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United States sends 1,200 Marines to Darwin as tensions between China and Australia escalate

The United States will send 1,200 Marines to Australia in coming weeks amid increasing tensions between Western nations and China over COVID-19.

The main force will begin arriving in Darwin in early June but an advance party of 54 Marines has been stationed in the Northern Territory for two months. 

The US and Australian governments postponed this year’s deployment of Marine Rotational Force – Darwin in March due to the coronavirus pandemic.

That month US Defense Secretary Mark Esper barred almost all official movement overseas for military personnel. 

The risk of spreading COVID-19 into vulnerable remote Aboriginal communities was also considered too great for the rotation to go ahead.

The United States will send 1,200 Marines to Australia in coming weeks amid increasing tensions between Western nations and China over COVID0-19. A Marine is pictured stepping off a flight to join the Marine Rotational Force – Darwin in April 2018

The US and Australian governments postponed this year's deployment of Marine Rotational Force - Darwin in March due to the coronavirus pandemic. Marines are pictured being screened for COVID-19 at Kadena Air Base, Okinawa, Japan, on May 15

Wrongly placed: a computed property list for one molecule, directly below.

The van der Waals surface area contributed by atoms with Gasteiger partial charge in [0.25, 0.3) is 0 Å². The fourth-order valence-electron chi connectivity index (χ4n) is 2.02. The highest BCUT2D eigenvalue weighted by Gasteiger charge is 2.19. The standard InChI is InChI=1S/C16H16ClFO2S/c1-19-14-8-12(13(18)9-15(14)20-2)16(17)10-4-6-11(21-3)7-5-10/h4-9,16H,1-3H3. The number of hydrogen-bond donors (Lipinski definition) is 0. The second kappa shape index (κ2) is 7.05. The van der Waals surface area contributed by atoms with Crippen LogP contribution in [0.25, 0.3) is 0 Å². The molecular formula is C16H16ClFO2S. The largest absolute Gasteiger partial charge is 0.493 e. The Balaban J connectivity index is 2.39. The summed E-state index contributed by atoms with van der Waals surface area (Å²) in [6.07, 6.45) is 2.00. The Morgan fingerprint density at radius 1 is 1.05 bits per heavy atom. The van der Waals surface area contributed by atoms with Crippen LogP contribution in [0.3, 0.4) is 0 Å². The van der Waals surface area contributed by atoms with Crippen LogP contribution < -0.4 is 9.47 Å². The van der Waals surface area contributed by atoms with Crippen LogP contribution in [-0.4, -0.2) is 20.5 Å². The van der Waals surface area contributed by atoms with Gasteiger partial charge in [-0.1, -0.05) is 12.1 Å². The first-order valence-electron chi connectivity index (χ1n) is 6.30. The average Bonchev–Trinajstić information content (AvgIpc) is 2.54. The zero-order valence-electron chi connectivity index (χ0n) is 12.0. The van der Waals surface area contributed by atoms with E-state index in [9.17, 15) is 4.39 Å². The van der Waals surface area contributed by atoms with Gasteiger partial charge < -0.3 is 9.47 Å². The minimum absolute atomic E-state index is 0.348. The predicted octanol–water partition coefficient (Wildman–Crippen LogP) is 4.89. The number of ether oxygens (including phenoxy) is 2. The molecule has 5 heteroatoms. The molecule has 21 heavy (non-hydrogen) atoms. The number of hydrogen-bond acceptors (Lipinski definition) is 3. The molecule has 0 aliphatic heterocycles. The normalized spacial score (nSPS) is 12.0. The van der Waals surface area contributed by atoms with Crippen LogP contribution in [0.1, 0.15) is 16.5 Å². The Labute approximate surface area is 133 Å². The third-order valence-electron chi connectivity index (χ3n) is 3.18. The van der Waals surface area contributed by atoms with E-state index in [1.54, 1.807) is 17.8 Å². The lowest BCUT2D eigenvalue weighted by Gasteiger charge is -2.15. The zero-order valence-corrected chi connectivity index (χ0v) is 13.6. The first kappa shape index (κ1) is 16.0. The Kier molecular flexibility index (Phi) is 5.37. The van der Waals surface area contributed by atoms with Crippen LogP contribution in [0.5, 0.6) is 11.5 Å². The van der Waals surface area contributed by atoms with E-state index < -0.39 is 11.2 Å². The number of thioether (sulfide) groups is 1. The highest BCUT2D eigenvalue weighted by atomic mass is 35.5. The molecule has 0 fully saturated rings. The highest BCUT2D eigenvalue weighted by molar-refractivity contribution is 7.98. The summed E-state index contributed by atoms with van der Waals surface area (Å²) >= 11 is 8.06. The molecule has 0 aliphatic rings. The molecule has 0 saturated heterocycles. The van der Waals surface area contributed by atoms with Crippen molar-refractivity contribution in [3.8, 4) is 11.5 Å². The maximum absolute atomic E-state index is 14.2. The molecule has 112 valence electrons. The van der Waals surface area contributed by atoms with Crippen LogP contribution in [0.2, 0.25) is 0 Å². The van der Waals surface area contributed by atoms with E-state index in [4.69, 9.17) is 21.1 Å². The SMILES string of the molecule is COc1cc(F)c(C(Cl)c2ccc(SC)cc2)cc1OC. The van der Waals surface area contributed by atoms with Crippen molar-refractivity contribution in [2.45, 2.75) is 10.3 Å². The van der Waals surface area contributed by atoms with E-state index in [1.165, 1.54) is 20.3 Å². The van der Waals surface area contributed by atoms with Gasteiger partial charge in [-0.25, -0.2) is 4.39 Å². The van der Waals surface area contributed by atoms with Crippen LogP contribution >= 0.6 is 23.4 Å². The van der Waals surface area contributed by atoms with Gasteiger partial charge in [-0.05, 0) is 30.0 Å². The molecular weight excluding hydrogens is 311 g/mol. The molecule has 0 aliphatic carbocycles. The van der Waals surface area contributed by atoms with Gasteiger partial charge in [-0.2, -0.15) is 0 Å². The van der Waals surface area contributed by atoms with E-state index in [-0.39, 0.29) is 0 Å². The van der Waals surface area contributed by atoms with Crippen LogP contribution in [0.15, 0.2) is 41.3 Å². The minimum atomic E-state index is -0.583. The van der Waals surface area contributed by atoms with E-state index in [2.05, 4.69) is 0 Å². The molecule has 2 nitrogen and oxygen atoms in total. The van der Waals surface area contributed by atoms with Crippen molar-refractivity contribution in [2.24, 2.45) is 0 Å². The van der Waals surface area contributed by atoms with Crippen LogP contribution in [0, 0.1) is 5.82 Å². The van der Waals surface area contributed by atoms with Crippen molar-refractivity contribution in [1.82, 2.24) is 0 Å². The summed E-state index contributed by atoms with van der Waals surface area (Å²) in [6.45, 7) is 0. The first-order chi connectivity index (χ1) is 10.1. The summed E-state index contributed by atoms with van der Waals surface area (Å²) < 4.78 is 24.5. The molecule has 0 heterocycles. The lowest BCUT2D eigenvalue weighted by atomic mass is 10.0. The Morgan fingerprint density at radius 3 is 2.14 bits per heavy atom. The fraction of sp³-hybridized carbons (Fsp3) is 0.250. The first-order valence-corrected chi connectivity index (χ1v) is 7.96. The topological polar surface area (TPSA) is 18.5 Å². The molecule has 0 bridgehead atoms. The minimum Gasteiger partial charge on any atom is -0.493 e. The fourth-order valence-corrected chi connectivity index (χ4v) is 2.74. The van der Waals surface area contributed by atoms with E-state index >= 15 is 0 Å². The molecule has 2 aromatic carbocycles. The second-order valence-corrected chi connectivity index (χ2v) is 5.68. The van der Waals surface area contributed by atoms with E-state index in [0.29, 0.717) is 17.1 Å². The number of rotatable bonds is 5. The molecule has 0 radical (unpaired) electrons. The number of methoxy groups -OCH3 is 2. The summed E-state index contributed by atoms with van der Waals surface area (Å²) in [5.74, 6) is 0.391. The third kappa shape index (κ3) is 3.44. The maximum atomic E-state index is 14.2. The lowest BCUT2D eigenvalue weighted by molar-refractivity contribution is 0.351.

The US and Australian governments postponed this year’s deployment of Marine Rotational Force – Darwin in March due to the coronavirus pandemic. Marines are pictured being screened for COVID-19 at Kadena Air Base, Okinawa, Japan, on May 15

All Marines will undergo 14 days of quarantine when they touch down in Australia and be submitted to a rigorous coronavirus testing regime. A Marine is pictured walking to get screened for symptoms of COVID-19 in Okinawa in April

All Marines will undergo 14 days of quarantine when they touch down in Australia and be submitted to a rigorous coronavirus testing regime. A Marine is pictured walking to get screened for symptoms of COVID-19 in Okinawa in April

That decision was reversed this month and the Marines will now exercise with Australian forces at defence training areas in the territory until September. 

This year’s rotation had originally been scheduled to involve 2,500 Marines, about the same number of troops who were stationed in Darwin last year. 

All Marines will undergo 14 days of quarantine when they touch down and be submitted to a rigorous coronavirus testing regime. 

The troops will already have been in isolation for a fortnight since arriving at their staging base in Okinawa, Japan. 

Each Marine will be screened for COVID-19 four days before departing Japan and tested again in Darwin before and after quarantine.

Minister for Defence Linda Reynolds said the deployment demonstrated Australia’s close defence relationship with the United States.

This year's rotation had been scheduled to involve 2,500 Marines, about the same number of troops who were stationed in Darwin last year. Troops are pictured arriving at Kadena Air Base from California ahead of being screened for COVID-19 symptoms

This year’s rotation had been scheduled to involve 2,500 Marines, about the same number of troops who were stationed in Darwin last year. Troops are pictured arriving at Kadena Air Base from California ahead of being screened for COVID-19 symptoms